Second line gear consists of those things carried on the vest or plate carrier, helmet, and possibly a battle belt (again, depending on when you put the battle belt on). It comprises those things that serve to make the medic combat effective and able to sustain an operation, callout, or conflict, and also expands on the functionality of first line gear to treat preventable causes of combat death.
Let’s be clear here. The most important gear in the second line for armed personnel is of course the long gun and ammunition. Ammo and grenades/NFDD’s may significantly reduce the amount of real estate available for medical supplies, though there are some systems that make a compromise possible by placing magazines behind or in front of a medical supply pouch. As I speak from the perspective of an unarmed civilian tactical paramedic, I can use that space for other purposes. Do not, however, fall victim to the lure of empty molle webbing. If there is not a good reason for putting a specific piece of gear on your vest, leave it off and enjoy the lighter weight and greater mobility.
After ammo for the shooter, the most critical component of the fighting load is the communication system. The importance of a quality tactical headset and portable radio cannot be overstated. Both a handheld flashlight and a hands-free lighting system such as a helmet light with both tactical and white light options are important second line gear (medics should avoid red tactical light, as it masks blood). Chemlights should be at hand for casualty marking or other mission specific uses (linkups, danger areas, etc). A hydration pack, or a minimum, a water bottle, should be carried at most times. Any additional mission-specific individual fighting gear such as the APR/gas mask and night vision is considered second line gear as well. A tourniquet and a true IFAK conforming to team standards may also be worn in a standardized location.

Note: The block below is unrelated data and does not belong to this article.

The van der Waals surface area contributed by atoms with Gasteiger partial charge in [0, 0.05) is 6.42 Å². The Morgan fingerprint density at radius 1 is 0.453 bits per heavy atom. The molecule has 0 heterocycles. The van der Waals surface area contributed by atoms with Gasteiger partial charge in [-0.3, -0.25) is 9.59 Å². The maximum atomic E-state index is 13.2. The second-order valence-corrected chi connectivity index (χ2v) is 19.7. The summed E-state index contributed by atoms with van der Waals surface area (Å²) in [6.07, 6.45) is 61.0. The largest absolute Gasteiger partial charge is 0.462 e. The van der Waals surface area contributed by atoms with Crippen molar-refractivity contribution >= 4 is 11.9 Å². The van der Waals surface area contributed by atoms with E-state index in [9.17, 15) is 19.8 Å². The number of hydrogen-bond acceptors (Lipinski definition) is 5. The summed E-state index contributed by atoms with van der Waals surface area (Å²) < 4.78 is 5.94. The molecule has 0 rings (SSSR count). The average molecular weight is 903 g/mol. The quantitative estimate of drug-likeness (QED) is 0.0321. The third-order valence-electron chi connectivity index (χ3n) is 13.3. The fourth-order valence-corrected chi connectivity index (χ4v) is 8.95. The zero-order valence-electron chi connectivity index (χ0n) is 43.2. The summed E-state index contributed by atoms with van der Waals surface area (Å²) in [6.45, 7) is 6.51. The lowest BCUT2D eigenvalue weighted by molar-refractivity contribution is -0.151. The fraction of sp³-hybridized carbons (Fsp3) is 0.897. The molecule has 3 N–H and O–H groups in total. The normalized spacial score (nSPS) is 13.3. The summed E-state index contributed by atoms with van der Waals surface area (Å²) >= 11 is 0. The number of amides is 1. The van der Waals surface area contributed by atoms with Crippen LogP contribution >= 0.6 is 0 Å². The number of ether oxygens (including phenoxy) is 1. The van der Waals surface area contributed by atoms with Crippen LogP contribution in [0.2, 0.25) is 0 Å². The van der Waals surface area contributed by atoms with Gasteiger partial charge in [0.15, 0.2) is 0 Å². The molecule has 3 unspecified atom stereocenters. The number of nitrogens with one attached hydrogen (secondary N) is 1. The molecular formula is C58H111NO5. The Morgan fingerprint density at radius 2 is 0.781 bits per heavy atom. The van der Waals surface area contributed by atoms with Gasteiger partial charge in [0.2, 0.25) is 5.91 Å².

Carry a good fixed blade knife or other close combat tool and know how to use it.
With all of this in mind, medical equipment carried on the armor should be kept to a minimum, and should correlate primarily to the care under fire/direct threat phase of TCCC. A limited amount of essential equipment for tactical field care may be included for those of us who do not carry ammo. Supplies must be readily accessible from inconvenient positions such as the prone and within confined spaces. For this reason many of the fold-out medical pouches are inappropriate, although some are better than others and most can be modified for serviceability if this principle is adhered to.
Recall that in the care under fire phase, the only medical intervention indicated is tourniquet placement. As such, I include a few extra tourniquets on my armor. An attempt should be made to protect tourniquets from sunlight, as UV radiation degrades the nylon. Additional hemostatic gauze, pressure dressings, chest seals, decompression needles, and NPA’s may also be carried on the second line. A small cric kit is an option, though I prefer to leave this to the third line, in a pack.
As another objective in the care under fire phase is to remove the patient to a safer position, lightweight/compact patient extrication devices such as a soft litter, throw rope, and drag line may be included on the body armor.
As a guiding principle, I like to keep in mind that my second line gear will be worn for several hours at a time. If at any time you find yourself in the position of just not wanting to put it on due to weight or mobility concerns, it may be time to consider stripping some gear off the armor and moving it to the third line, which we’ll discuss in the next installment of this series.
If you missed the first part of the series: Part One.